Gee whiz. There’s one manifesto that I’m a huge admirer of: Roxy Music’s album from 1979. An unenthused Greil Marcus found okay “moments” that are better than many records, but still found they “…add up to little” (he always liked Eno better.) I think it’s funky, sleek, listenable power pop. It has narrative peaks and valleys. Lovely formal dynamics, sonic invention, emotional bandwidth. It’s beautifully crafted. Brian Ferry is tragic and party-addled. But he studied art under Richard Hamilton (who was himself influenced by Wentworth-Thompson’s On Growth and Form), taught art and pottery while getting his rocknroll legs in the 1960s. He’s the son of a farm laborer. Romantic. Yep. Just listen to it. (Vinyl? CD? MP3?) Through your noise cancelling headset. Technology. Just has a mind of its own.
Just look at all the historical shit I tied together in one paragraph.
Look up the title lyrics yourself. I’d echo Marcus on the Hirshhorn’s exhibition. Manifesto: Art x Agency, talks a certain talk, (“moments”), but is so wanting of critical imagination that it bizarrely fails to identity itself with an American political moment of renewed democratic agency not lacking in political violence; a mainstream discussion of democratic socialism prompted by a long dawning train wreck of classical liberal-cum-progressivism and populist christo-fascist white supremacism; utterly comical villains U.S. Attorney General William Barr, President Trump, tiki torch toting KKK. Vice President Mike “Call me a cab, but don’t call me a queen” Pence, thirsting like Jesus for the clean-up. The United States of America – the actualization of two very concrete and hallowed Enlightenment manifestos – stands upon an historical inflection point, but the exhibit takes little notice of America, the Enlightenment, those other manifestos just up the Mall. Insert ironic thoughtful emoji. Neither make an appearance, though it would be an obvious choice for a general public that wants relevance. At least a nod? Ah, never mind. There’s no fucking connection I guess.
No particular notice is taken of the intrinsic back to the future nature of the show, the fact that we are living the future imagined by some of the artists. The curation takes no objective notice of the degree of institutionalization of art today, and how that dramatically shapes our historical relationship with the question of manifestos and artists’ agency, our human self-awareness as makers. The film portion makes it fun (in a fun house way), but the show fails to rise above a middle schooler’s sense of an obligatory inventory. There is a public interest to which chief curator Stephane Aquin should attend. Is this really the measure of the autonomy of a government-owned art space in 2019?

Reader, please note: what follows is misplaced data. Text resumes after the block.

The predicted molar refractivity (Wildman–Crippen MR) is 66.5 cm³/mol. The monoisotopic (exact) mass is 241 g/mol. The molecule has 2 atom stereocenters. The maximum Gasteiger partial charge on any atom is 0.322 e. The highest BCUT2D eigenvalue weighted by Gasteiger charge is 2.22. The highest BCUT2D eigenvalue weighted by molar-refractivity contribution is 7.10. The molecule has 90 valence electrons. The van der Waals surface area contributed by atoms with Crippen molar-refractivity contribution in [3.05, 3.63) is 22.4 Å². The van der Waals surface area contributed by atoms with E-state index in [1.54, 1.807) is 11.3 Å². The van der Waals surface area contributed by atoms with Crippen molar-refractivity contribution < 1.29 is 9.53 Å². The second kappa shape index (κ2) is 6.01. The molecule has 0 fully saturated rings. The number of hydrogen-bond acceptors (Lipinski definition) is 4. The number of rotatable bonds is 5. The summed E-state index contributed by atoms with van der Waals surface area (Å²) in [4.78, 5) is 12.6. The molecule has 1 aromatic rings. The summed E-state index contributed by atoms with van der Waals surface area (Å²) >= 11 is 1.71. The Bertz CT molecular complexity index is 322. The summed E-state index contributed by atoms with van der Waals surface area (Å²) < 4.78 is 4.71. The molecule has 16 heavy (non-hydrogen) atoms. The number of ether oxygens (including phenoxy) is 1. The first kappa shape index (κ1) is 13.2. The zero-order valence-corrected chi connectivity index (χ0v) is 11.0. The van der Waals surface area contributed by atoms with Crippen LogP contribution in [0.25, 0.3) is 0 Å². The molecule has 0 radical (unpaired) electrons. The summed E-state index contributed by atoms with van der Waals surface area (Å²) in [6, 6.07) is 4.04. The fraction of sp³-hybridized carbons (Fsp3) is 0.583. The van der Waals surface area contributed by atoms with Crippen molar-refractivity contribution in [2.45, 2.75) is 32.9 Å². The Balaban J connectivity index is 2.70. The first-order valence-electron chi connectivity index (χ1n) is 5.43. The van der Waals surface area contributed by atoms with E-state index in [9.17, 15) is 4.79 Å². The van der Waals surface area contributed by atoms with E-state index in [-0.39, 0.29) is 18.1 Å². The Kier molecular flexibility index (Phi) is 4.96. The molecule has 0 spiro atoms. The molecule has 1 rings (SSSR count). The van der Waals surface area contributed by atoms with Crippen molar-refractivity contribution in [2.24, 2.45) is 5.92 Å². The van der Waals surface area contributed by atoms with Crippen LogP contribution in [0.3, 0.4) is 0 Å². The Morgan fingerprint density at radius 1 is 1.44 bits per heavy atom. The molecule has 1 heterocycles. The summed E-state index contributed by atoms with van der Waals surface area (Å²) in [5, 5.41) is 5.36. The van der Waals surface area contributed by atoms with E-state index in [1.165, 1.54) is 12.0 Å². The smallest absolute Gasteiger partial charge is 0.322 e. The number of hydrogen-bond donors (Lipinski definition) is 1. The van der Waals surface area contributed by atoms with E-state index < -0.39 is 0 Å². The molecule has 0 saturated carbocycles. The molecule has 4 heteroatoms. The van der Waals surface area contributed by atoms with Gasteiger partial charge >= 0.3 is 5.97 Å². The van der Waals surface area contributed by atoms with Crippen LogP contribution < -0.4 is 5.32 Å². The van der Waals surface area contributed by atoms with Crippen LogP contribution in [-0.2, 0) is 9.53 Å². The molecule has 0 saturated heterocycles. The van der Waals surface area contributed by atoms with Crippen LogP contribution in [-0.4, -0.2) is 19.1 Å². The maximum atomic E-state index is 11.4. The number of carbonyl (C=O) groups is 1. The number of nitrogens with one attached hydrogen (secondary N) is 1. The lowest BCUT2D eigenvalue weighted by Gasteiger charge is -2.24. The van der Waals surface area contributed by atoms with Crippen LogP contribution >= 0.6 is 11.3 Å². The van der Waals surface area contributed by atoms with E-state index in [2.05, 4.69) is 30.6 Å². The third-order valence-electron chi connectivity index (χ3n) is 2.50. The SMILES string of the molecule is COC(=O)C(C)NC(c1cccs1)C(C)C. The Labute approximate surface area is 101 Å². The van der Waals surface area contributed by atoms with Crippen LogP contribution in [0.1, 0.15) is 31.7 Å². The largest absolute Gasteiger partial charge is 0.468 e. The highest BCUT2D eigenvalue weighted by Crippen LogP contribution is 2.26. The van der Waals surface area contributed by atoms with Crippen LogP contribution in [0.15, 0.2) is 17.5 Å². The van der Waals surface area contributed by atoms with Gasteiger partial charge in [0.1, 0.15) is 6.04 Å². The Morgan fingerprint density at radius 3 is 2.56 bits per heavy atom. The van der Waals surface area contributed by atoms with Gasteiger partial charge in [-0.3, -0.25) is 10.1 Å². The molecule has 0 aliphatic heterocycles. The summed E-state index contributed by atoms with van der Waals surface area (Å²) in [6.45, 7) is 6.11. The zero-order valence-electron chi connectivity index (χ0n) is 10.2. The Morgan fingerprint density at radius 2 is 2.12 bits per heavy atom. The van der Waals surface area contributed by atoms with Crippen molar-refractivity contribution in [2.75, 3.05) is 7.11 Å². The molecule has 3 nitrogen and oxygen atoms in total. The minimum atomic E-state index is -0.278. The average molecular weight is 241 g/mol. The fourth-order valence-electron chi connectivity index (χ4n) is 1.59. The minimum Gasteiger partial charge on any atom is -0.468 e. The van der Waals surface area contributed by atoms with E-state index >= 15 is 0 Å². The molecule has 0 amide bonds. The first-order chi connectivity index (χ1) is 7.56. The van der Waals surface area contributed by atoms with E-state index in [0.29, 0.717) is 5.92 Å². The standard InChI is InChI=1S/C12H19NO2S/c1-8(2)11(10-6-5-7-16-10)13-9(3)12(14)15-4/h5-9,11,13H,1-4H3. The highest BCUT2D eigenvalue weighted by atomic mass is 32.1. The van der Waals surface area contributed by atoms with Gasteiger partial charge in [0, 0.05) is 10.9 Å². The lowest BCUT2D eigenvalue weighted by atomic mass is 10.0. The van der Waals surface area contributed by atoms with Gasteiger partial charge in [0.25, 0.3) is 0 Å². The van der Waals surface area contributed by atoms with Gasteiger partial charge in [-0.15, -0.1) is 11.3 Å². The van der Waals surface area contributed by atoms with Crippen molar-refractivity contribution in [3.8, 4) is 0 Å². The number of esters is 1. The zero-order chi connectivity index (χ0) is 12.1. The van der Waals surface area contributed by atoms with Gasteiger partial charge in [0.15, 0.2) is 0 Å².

An exhibit in three parts, the first section dutifully ticks off Futurism, Dada, Surrealism, Abstract Expressionism, etc – the usual suspects of modern art. The final third of the exhibit (it is split more or less into thirds) is a selection of more recent activist postmoderns ranging from Adrian Piper to Zoe Leonard. While this section is titled “A Renewed Sense of Agency”, no manifestos unite these artists. Maybe the Bill of Rights? What are the implications? De minimus the curation might have touched upon the Frankfurt School of critical theory, so central to post modern social critique in art practice. Again, barely perfunctory.
Julian Rosefeldt’s Manifesto film installation occupies the second section with sound and opulence that sensually beggars the other galleries. Manifesto is here presented roughly in 13 manifestos, 13 channels on 13 screens simultaneously. It reads and sounds quite differently as an installation than the film. It’s clearly the center piece.
Cinema gloats. Start with a burning fuse and a mashup of Marx, Engels, and Tristan Tzara. Sexy. The sequence proceeds to Futurism juxtaposed with the Situationists of the 1970s; mutually opposed movements (ideologically and scenically). As chapters first and second, there is a mute commentary and the palest suggestion that perhaps one or any of the artist manifestos could be comparable somehow to the Communist Manifesto. For the most part they are yawps. Not formal treatises.
The combined noise of soundtracks unfortunately results in a rather nihilistic jumble, probably not predicted either by the artist or the Hirshhorn’s chief curator. Along this line, there is much in the exhibit that supports Marcuse’s view that transgression has been fully subsumed by capitalism and that we live today in a thoroughly imagination–killing, capitalist totalitarian prison.
Little comparison is made between those manifestos that have explicit political ends and those that focus on formal esthetics. What then do these exhortations have to do with our humanity or with the project of Enlightenment Humanism? There is simply no contextualization, resulting, if one doesn’t know better, in a poignant quaintness that slips into dubious irrelevance.
America, indeed the promise of western democracy, is in a pregnant historical moment, with resurgent nationalist and militarist influences mutilating basic social and cultural institutions. But we are never reminded that we are living in the futures imagined by these artists, and that there are still things that can and must be imagined. You might conclude that as much as an homage to “art and agency,” this was also a eulogy.
Volume 34 no 3 January – February 2020 pp 28-29
Manifesto: Art x Agency: The Hirshhorn Museum, Washington D.C., until April 6, 2020